UK leader fires back at crit­ics over Brexit

Prime min­is­ter says foes’ plans wouldn’t work

San Antonio Express-News (Sunday) - - Nation | World - By Sylvia Hui

LON­DON — British Prime Min­is­ter Theresa May fought back against crit­ics of her Brexit deal Satur­day, telling op­po­nents from within her party their al­ter­na­tive plans for Bri­tain’s de­par­ture from the Euro­pean Union wouldn’t work.

May is bat­tling to win over rebels in her Con­ser­va­tive Party and and to pre­serve her po­si­tion as prime min­is­ter af­ter a gru­el­ing week in which party mem­bers plot­ted to oust her and two Cabi­net min­is­ters quit within hours of her govern­ment strik­ing the long­sought di­vorce agree­ment with the EU.

In a pub­lic re­la­tions of­fen­sive, May re­vealed in a Daily Mail in­ter­view how her hus­band sup­ported her dur­ing “a pretty heavy cou­ple of days.”

Call­ing her hus­band, Philip, her “rock,” May said that when the Con­ser­va­tive re­volt erupted Wednes­day, the first thing he did was pour her a whisky.

She also laid into po­lit­i­cal op­po­nents, say­ing their ideas for re­solv­ing the big­gest stum­bling block in EUU. K. ne­go­ti­a­tions — avoid­ing a hard bor­der be­tween North­ern Ire­land and the Repub­lic of Ire­land af­ter Brexit — wouldn’t re­solve the prob­lem.

“Peo­ple say, `If you could only just do some­thing slightly dif­fer­ent, have a Nor­way model or a Canada model, this back­stop is­sue would go away.’ It would not. That is­sue is still go­ing to be there,” May said in the in­ter­view , pub­lished Satur­day.

“Some politi­cians get so em­broiled in the in­tri­ca­cies of their ar­gu­ment they for­get it is not about this the­ory or that the­ory, or does it make me look good,” she added.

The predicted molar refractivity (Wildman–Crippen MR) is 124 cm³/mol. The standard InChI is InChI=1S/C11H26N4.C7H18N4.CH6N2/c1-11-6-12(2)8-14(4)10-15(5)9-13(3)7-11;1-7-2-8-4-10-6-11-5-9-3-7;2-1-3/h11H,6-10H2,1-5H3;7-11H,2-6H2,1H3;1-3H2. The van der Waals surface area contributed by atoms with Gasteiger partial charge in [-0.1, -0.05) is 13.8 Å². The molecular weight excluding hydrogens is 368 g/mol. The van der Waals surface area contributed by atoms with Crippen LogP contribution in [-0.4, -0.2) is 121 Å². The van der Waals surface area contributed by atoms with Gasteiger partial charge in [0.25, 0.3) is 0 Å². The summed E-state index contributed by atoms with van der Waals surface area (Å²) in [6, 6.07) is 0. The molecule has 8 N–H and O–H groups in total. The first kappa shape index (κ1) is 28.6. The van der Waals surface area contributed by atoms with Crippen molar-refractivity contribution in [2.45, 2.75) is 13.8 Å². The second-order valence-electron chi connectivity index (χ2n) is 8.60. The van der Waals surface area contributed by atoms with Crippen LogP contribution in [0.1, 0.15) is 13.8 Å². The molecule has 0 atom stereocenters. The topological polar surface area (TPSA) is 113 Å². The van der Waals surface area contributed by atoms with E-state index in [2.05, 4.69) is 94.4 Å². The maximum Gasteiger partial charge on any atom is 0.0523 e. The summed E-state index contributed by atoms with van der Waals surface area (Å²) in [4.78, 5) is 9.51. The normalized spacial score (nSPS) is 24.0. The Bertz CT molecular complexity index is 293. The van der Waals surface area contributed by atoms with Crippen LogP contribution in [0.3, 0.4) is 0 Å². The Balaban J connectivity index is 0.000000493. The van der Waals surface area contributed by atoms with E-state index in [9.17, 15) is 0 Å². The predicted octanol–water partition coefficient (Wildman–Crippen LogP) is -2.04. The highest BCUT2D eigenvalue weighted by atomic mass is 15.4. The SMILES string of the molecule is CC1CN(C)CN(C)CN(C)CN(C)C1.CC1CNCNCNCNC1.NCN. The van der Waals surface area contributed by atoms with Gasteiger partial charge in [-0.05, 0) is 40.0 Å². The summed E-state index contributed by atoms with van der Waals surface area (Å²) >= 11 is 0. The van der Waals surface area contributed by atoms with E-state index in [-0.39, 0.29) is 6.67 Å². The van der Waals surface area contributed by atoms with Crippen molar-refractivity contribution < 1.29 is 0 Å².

While May ap­peared to have sur­vived the week, her headaches are far from over. Disaf­fected “Brex­i­teers” think they have the num­bers re­quired to trig­ger a chal­lenge to her lead­er­ship within days.

They are aim­ing for 48 let­ters of no con­fi­dence, the num­ber needed for a vote un­der Con­ser­va­tive Party rules. So far, more than 20 law­mak­ers have pub­licly said they sub­mit­ted such let­ters.

One of them, Mark Fran­cois, com­plained that May’s draft deal would leave Bri­tain with the worst out­come — “half in and half out” of the EU. He said it would never be ap­proved in Par­lia­ment, where May’s Conservatives do not have a ma­jor­ity.

Like Fran­cois, many proBrexit Conservatives are push­ing for a clean break with the EU and ar­gue that the close trade ties be­tween the U.K. and the EU called for in the deal would leave Bri­tain a vas­sal state.

As it stands, the draft agree­ment sees Bri­tain leav­ing the EU as planned on March 29 but re­main­ing in­side the bloc’s sin­gle mar­ket and bound by its rules un­til the end of De­cem­ber 2020.

It also com­mits the two sides to the con­tentious “back­stop” so­lu­tion, which would keep the U.K. in a cus­toms ar­range­ment with the EU as a guar­an­tee the Ir­ish bor­der re­mained free of cus­toms check­points.

British me­dia re­ported that sev­eral pro-Brexit se­nior Conservatives, in­clud­ing House of Com­mons leader An­drea Lead­som, were try­ing to per­suade May to rene­go­ti­ate the di­vorce deal in a way they find more ac­cept­able.

Lead­som told Sky News Satur­day “there is still more to be done” to get “the best pos­si­ble deal for the U.K.” be­fore the draft with­drawal agree­ment is signed off on Nov. 25 in Brus­sels. She didn’t elab­o­rate.

The deal also re­quires ap­proval from Bri­tain’s Par­lia­ment be­fore the U.K. leaves the bloc.

Tolga Ak­men / AFP / Getty Im­ages

Pro-Euro­pean Union anti-Brexit cam­paign­ers from the Our Fu­ture, Our Choice youth move­ment launch a cam­paign bat­tle bus Satur­day in Lon­don.


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